**This blog post was updated on May 28, 2021.**

You probably know some of the slang terms your child uses while texting, but you may be completely baffled by all of the emoji slang they use to chat with friends. But don’t worry — we’ve explained some of the most common emojis teens and tweens use so you can know what they’re actually saying. Warning: some of these can be a little 🌶️ (explained below). 

You can also download our shareable PDF in case you know someone who has just got to get up to speed on these inscrutable teen hieroglyphics, or even try text monitoring to get even more insights into your kid’s world. Note: This guide is meant to provide a broad overview because emojis can have multiple meanings and be used in many different ways.

Download the PDF

Popular Emoji Slang

  1. 🍆 — Penis
  2. 🥴 — Used to express drunkenness, sexual arousal, or a grimace
  3. 🍑 — Butt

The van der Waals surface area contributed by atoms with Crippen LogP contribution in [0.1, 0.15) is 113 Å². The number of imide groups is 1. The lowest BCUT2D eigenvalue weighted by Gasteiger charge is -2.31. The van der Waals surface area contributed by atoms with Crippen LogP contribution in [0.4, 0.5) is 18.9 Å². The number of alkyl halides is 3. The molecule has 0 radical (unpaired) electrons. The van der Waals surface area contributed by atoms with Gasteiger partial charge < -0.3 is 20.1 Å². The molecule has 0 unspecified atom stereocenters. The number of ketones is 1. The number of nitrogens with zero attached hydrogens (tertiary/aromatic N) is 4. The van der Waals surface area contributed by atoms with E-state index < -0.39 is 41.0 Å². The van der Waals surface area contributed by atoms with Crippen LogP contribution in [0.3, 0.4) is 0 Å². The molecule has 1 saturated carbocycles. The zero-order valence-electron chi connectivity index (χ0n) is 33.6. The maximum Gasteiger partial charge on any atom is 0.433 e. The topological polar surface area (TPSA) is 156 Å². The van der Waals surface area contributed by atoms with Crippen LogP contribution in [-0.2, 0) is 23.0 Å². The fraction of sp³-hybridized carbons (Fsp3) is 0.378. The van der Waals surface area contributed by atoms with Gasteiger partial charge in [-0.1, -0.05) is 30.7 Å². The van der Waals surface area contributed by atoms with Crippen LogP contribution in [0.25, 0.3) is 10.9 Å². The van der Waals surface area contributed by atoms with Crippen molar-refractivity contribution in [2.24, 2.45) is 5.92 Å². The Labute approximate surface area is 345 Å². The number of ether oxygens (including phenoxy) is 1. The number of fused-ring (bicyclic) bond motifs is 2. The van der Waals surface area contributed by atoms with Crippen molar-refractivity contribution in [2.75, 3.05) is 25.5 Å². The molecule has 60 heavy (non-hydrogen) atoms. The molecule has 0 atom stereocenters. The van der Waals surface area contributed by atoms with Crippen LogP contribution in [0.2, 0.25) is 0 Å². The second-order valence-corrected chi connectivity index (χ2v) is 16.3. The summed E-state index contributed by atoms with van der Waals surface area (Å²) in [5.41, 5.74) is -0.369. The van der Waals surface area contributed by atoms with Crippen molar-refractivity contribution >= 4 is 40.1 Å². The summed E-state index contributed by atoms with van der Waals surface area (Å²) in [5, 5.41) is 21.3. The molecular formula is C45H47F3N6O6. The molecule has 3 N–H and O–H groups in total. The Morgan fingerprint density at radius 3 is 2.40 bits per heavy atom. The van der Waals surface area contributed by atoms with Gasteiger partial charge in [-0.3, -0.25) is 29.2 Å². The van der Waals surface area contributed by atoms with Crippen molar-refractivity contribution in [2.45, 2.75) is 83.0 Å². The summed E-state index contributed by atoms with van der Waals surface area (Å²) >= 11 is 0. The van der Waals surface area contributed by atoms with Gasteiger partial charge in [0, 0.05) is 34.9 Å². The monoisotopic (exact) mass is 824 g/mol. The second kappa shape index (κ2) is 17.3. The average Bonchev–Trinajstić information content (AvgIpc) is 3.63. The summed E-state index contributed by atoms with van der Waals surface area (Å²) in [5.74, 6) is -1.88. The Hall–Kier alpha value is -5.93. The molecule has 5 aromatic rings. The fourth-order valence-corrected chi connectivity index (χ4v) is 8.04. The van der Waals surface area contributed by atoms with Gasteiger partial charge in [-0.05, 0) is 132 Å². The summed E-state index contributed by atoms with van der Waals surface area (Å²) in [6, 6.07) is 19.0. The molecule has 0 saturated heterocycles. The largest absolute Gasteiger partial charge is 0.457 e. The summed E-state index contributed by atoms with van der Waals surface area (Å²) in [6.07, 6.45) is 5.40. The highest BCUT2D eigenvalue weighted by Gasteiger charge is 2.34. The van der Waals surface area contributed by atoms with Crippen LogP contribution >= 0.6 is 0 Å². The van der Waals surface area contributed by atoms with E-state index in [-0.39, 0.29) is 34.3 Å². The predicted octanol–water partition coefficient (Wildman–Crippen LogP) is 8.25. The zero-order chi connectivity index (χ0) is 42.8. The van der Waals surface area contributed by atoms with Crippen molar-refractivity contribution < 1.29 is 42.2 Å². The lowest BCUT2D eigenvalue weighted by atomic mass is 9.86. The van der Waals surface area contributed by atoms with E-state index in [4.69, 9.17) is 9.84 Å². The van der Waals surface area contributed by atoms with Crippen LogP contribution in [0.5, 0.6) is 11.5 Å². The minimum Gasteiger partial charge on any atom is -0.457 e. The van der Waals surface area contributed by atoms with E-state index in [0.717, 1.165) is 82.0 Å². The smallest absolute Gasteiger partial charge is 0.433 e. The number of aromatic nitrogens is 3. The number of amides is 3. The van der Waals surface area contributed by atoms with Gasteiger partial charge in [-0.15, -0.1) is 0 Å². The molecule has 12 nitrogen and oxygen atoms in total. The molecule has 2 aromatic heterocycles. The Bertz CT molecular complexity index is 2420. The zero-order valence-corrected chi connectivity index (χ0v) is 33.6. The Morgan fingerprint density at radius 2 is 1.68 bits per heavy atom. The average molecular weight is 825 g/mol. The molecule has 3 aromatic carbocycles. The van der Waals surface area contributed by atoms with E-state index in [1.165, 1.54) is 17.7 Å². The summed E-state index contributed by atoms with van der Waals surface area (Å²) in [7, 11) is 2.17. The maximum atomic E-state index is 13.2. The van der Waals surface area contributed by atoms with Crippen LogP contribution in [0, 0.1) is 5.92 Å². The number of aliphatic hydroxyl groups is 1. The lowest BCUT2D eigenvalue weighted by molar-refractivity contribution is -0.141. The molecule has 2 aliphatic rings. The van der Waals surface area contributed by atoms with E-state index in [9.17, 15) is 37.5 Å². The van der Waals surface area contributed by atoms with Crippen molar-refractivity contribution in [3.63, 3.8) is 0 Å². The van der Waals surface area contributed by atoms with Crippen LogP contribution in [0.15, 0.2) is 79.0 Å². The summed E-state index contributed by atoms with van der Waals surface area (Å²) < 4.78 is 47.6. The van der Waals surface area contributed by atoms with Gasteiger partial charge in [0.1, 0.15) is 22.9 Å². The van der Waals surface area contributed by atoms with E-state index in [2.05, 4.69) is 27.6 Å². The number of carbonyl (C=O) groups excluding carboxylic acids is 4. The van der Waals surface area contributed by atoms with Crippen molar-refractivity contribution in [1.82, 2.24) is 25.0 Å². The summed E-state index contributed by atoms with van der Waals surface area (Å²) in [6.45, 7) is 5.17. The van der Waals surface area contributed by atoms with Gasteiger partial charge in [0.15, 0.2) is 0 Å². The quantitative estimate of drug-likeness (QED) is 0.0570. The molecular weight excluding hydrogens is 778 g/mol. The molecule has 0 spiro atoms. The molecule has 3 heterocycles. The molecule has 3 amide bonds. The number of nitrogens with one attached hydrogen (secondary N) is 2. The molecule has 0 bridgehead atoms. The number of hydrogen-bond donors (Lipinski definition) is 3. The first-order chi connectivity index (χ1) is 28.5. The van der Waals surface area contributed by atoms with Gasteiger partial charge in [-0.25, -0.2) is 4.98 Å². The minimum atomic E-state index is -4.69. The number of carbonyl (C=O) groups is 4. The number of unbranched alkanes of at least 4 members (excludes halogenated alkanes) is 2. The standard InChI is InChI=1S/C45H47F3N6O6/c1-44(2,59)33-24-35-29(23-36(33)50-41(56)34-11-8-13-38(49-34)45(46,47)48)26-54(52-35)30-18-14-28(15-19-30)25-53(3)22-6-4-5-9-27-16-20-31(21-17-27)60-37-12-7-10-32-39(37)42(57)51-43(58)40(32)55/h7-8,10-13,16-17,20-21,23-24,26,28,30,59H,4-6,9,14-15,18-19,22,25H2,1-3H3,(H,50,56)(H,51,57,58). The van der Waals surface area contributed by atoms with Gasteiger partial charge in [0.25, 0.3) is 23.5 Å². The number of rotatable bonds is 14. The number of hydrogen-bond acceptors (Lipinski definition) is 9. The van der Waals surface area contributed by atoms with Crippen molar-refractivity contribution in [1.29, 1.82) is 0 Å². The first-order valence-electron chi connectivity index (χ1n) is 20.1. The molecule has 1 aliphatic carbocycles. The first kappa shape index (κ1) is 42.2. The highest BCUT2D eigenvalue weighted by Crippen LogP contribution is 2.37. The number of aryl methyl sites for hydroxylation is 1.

4. 🚛 — “Dump truck,” which refers to a large and/or shapely bottom
  5. 🌮 — Vagina
  6. 🤡 — Used when getting caught in a mistake or when feeling like a fraud
  7. 👻 — Indicates being “ghosted” (dumped with no explanation)
  8. 🧢 — Symbolizes a lie, which could also be called a “cap”
  9. 👉👈 — Shy, nervous (usually in the context of flirting)
  10. 🧠 — Oral sex
  11. 💦 — Ejaculation
  12. 👅 — May indicate sexual activity, especially oral sex
  13. ⏳ — Used when someone has an “hourglass” body shape
  14. 😈 — Feeling frisky or naughty
  15. 👁️ 👄 👁️ — A response that means, “It is what it is”
  16.  🧚‍♀️✨— Can be used in comments to denote a sarcastic, mean-spirited tone
  17. 🍃 — Marijuana/weed
  18. 🤤 — Desiring someone sexually (often used in response to nudes)
  19. 🍒 — Breasts/testicles/virginity
  20. 🍝 — Represents nudes, which are often called “noods”
  21. 👀 — Used when sending or receiving nudes
  22. 💯 — A stamp of approval; “I agree”
  23. 🔨 — Used to refer to sexual activity
  24. 🌶️ — Indicates “spiciness,” i.e., inappropriate or risque content